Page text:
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Freedom, liberty and mandated "community service"
Posted by: McQ on Wednesday, December 03, 2008

Thomas Sowell brings us face-to-face with the banality of evil. It sounds wonderful, but it is nothing more than another encroachment on freedom and liberty.
One of the most innocent-sounding examples of the left's many impositions of its vision on others is the widespread requirement by schools and by college admissions committees that students do "community service."

There are high schools across the country from which you cannot graduate, and colleges where your application for admission will not be accepted, unless you have engaged in activities arbitrarily defined as "community service."
The requirements, of course, aren't academic in nature as they do nothing to prepare you for academic advancement. They're political in nature - the "vision" that a particular group has conjured up as defining "good citizenship" and imposing it, through the requirements Sowell notes, on a population with no means of resisting it.

And, unfortunately, by and large those who could - parents - have accepted the claptrap about what is in fact compulsory service being a 'good thing' for their child.

My guess is they'd have an entirely different view if the "community service" involved a draft and the military.

Sowell also asks some questions I'd love to see someone answer:
The most fundamental question is: What in the world qualifies teachers and members of college admissions committees to define what is good for society as a whole, or even for the students on whom they impose their arbitrary notions?

What expertise do they have that justifies overriding other people's freedom? What do their arbitrary impositions show, except that fools rush in where angels fear to tread?

What lessons do students get from this, except submission to arbitrary power?
Anyone?
 
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Much as I find the thing distatseful, it must at least be said that the student does gain a broader experience base to draw from. I would view that as an intangable benefit.

Kids are more shut in these days then they used to be. When I was growing up, it wasn’t uncommon for me to spend the entire day unsupervised away from the house, having my own adventures, meeting and interacting with people, etc. Today that never happens, anymore until the kid is near on college age. Such service thereby would be something unique... one of their first forrays into the world. Someone with at least that small amount of life experience is far easier to teach than someone with no such cultural exposure.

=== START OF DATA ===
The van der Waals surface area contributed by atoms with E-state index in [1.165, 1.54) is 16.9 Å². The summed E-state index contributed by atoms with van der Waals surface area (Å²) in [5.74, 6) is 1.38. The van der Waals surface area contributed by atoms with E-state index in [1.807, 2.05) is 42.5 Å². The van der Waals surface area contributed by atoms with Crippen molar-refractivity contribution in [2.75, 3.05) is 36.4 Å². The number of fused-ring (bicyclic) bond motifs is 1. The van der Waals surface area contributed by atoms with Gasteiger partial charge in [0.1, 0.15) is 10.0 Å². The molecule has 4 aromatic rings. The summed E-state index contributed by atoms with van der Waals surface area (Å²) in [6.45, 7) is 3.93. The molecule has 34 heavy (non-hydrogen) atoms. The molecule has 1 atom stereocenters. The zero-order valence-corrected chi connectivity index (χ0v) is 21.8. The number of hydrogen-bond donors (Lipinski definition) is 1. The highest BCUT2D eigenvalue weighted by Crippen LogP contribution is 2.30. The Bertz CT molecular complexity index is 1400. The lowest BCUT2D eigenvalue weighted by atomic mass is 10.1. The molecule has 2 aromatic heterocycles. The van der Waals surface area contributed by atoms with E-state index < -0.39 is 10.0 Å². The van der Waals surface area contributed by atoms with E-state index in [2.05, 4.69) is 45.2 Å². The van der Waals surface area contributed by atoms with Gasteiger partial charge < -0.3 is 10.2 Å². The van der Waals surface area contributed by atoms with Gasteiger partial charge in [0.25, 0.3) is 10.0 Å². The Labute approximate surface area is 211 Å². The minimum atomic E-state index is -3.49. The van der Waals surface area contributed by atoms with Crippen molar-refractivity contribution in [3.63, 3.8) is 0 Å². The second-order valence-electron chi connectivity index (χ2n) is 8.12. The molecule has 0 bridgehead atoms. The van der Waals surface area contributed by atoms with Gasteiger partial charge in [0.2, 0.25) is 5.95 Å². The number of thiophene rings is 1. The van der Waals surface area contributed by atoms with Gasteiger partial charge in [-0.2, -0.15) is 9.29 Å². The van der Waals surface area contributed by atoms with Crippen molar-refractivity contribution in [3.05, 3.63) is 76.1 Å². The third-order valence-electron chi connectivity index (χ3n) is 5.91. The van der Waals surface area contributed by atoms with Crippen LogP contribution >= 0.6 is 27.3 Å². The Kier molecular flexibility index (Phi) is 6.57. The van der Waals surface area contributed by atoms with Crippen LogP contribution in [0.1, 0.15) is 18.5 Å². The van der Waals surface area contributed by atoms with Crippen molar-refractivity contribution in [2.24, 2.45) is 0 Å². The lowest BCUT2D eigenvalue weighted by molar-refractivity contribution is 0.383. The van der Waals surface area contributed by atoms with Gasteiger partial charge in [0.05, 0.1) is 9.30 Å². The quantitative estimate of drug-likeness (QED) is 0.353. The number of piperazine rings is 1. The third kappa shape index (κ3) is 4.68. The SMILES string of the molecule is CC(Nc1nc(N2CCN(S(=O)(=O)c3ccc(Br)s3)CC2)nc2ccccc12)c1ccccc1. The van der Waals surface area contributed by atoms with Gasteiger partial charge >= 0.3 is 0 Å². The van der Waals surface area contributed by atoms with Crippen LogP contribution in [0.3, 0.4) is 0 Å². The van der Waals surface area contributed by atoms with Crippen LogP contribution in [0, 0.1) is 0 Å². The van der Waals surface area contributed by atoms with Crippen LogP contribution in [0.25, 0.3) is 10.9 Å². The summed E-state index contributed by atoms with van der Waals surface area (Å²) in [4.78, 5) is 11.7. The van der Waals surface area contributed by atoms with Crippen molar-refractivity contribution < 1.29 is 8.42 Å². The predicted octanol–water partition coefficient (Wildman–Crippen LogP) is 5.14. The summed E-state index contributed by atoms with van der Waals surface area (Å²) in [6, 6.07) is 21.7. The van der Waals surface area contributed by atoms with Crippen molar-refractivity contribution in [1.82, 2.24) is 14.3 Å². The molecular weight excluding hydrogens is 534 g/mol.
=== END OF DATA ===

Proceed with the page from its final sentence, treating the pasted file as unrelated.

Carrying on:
I don’t like the force involved, nor do I care for the kinds of ’service’ they’re forced into. But there is at least a grain of logic to the thing. I know... pavement list, road to hell, but there it is.

That said, they could benefit as much from military service, and as you suggest, there’s an attitude disparity between those two kinds of service, and one I suspect they’d rather not address.

 
Written By: Bithead
URL: http://bitsblog.florack.us
There’s an old New Yorker cartoon showing a worried-looking taxpayer sitting across a desk from an IRS tax auditor, and the auditor is saying, "You know, Mr. Jones, it helps if you stop thinking of it as your money."

Under the auspices of today’s "liberals," the punch-line could be extended to: "It helps if you stop thinking of it as your life."
 
Written By: Bilwick
URL: http://
"Much as I find the thing distatseful, it must at least be said that the student does gain a broader experience base to draw from."

Yes, that is nice. But that comes from volunteering to do it, not being forced to do it.

Notice the difference, for instance, in rates of deaths in combat when the population at whole could be sent to war, and now when only volunteers who are highly trained do the fighting. Sure we want more people taking up the slack to try to keep those doing multiple tours from being overburdened, but do we want 10,000 deaths in Iraq instead of 4,000? How come we have lost so few men in fighting in Afghanistan in 7+ years of fighting vs. the Soviets who lost 30,000+ in nearly the same period? Volunteers do the fighting now, against the male population as a whole.